Hello everyone! Again, this is a continuation of the last article. This article will be the last one in this series.
Now it's time to get started about the Daily Task List (Finally!)
In this and the following chapters, I will explain how to create a Daily Task List in Logseq. First, please understand that this first chapter is about weekly-basis process, i.e., at the timing of the Weekly Journals (in my case, this is done on Sunday or Monday, i.e., at the beginning of the week).
First of all, review the Daily Journals for the previous week and collect the Tasks and Fleeting Notes, and collected Tasks and Fleeting Notes will be stored in your Task List and Fleeting Notes List tools as I explained.
Now, we will consider the Daily Task List in Logseq.
Logseq has a default feature called "Journals". This feature simply generates a blank page with the date at the top, which repeats everyday. We will use this to make everyday's Daily Task List.
First thing first, list up all Tasks and Fleeting Notes in a place called "Unassigned".
Up to this point, everything is already stored in your Task List and Fleeting Notes List. Therefore, you do not need to write down all Tasks and Fleeting Notes in "Unassigned", but only those that are close in priority or due date.
In any case, you can toggle and close them in the outliner, so there is no clutter even if you have a lot of them. As much as you want, put the things in it.
In addition, this process is conducted on a weekly basis, so any excesses or lack can be adjusted on a case-by-case basis.
We prepare what to do in the next day before the end of each day. Let's select the items from "Unassigned" list - pick all items that we want to execute in the next day. Choose the tasks in consideration of its deadline, importance, and other factors.
If you choose too many tasks, you will not be able to finish them in a day and will become stressed. So it is important to select only the appropriate amount of tasks.
The Selected items are simply arranged in Journals, but it will be easier to manage them if they are separated by category. In my case, I have prepared the following categories and sorted them.
- Tasks : Tasks from Task List
- Zettelkasten : Fleeting Notes from Fleeting Notes List, or other Zettelkasten notes or relating topics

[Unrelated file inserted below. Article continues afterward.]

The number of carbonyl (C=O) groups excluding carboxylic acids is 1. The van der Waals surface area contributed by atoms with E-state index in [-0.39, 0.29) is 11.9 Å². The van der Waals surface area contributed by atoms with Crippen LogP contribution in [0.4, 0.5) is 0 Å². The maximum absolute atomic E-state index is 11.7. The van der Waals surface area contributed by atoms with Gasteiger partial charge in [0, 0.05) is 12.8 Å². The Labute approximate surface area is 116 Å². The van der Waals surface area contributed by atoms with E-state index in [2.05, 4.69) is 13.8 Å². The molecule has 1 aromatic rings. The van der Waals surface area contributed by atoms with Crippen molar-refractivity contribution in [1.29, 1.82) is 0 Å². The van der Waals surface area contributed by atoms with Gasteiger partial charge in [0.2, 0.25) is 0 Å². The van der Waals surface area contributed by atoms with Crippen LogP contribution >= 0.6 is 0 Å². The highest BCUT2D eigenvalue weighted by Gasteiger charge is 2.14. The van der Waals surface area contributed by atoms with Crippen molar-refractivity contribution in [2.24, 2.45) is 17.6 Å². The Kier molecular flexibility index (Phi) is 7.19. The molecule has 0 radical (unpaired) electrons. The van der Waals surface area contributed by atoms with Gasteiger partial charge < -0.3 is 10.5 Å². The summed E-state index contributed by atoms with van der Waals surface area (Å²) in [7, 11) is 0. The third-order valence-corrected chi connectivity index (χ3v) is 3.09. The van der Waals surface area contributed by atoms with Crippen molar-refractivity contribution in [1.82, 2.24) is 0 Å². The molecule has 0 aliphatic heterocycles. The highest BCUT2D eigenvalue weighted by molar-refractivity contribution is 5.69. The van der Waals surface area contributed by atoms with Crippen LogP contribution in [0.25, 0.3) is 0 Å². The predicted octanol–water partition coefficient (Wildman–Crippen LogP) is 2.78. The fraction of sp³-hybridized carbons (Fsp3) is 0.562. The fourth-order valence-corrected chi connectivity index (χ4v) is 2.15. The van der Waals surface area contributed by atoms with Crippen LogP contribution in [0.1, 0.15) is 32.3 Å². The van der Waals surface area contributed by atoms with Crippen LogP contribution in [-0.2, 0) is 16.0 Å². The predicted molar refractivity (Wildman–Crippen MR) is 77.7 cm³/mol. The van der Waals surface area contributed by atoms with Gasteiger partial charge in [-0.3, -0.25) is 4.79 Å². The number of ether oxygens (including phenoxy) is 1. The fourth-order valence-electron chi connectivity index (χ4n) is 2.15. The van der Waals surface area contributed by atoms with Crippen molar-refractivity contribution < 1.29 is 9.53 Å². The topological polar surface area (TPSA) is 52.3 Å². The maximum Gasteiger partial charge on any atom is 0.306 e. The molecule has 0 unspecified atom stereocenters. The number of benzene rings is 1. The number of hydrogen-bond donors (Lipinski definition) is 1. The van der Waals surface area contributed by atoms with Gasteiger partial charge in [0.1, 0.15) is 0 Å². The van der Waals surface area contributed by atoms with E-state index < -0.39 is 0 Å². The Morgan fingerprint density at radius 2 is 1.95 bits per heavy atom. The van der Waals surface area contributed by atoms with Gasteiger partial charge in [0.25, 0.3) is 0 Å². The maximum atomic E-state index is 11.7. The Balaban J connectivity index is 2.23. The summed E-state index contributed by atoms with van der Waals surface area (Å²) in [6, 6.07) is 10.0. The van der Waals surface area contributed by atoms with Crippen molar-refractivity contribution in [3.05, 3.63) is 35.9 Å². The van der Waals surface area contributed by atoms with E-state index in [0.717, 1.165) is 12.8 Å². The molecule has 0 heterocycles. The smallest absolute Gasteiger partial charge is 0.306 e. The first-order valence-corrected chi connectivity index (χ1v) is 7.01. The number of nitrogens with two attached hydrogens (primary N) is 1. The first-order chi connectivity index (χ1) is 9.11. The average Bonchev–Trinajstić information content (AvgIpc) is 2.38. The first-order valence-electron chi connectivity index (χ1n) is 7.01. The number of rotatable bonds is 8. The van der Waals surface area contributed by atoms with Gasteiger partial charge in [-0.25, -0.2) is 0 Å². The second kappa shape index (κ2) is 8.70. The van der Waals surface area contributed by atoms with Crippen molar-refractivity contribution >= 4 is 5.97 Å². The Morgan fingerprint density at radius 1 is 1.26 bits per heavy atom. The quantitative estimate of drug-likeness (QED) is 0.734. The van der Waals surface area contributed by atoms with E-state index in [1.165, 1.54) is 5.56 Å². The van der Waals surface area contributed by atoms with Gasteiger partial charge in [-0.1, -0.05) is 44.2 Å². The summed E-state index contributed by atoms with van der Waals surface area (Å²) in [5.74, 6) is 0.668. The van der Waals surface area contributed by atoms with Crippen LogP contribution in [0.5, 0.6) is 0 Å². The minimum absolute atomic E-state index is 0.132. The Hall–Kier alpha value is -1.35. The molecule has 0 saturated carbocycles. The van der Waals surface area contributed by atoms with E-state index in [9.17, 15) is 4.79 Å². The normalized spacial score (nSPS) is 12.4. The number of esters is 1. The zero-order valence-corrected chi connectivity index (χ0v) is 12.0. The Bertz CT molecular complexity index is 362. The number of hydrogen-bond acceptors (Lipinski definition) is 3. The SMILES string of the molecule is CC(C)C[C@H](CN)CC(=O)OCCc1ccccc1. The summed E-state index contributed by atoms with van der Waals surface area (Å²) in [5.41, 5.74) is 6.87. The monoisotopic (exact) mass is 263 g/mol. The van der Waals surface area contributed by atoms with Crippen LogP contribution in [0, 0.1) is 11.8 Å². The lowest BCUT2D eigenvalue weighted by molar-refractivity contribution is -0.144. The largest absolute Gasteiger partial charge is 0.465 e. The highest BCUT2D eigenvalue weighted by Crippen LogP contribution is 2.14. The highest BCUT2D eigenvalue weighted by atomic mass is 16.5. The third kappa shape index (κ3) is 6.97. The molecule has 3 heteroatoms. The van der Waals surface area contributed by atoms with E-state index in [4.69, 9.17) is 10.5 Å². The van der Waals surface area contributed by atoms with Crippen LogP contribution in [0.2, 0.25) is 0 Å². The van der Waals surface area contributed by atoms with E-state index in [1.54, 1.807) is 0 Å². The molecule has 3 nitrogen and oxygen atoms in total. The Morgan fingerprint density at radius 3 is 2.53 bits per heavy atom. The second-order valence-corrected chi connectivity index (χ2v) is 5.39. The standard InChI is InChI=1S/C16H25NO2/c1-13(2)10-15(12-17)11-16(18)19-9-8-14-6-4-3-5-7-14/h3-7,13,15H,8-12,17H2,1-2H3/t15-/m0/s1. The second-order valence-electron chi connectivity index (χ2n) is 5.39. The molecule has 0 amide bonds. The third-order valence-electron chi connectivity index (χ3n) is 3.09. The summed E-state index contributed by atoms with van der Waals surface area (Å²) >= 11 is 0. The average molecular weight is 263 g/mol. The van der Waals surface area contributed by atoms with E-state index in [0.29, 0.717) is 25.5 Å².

- Everyday Repeat : If you have things you habitually do every day, group them in this category. Examples: checking email, drop child off at school / Pick child up, Workout
- Interrupt : If a task occurs unexpectedly after the Daily Task List is created, add it to here (This will be a place to organize certain irregular tasks).
This is what it will look like (example).
This chapter is the last step. For reference, please also refer to a First article if you need.
Using the created Daily Task List as a reference, register the tasks in TaskChute tool. Then, you just need to execute them each by each.
As I wrote on a first article, Logseq's Daily Task List is just a "rough outline". You can set up super-detailed scheduling on TaskChute, including detailed time estimates, the order of tasks, repeat, mode, etc. Let's take full advantage of the features!
Logseq's "Journals" are generated daily, and "journals" created in the past will remain as a record.
Sometimes tasks may not be completed as scheduled. As mentioned in a previous article I wrote, Logseq has the ability to count work time and change TODO to DONE so that you can see what has been executed.
If you want to collect data to improve your own productivity, take advantage of it.
However, in the case of using TaskChute together with Logseq, logs can also be collected using TaskChute. So you may want to think about how to use it as you like.
Since I started using Logseq as my Daily Task List, managing my daily tasks has become much easier. I hope that you too will pursue your own way and achieve better lifehacking.
Thank you for reading!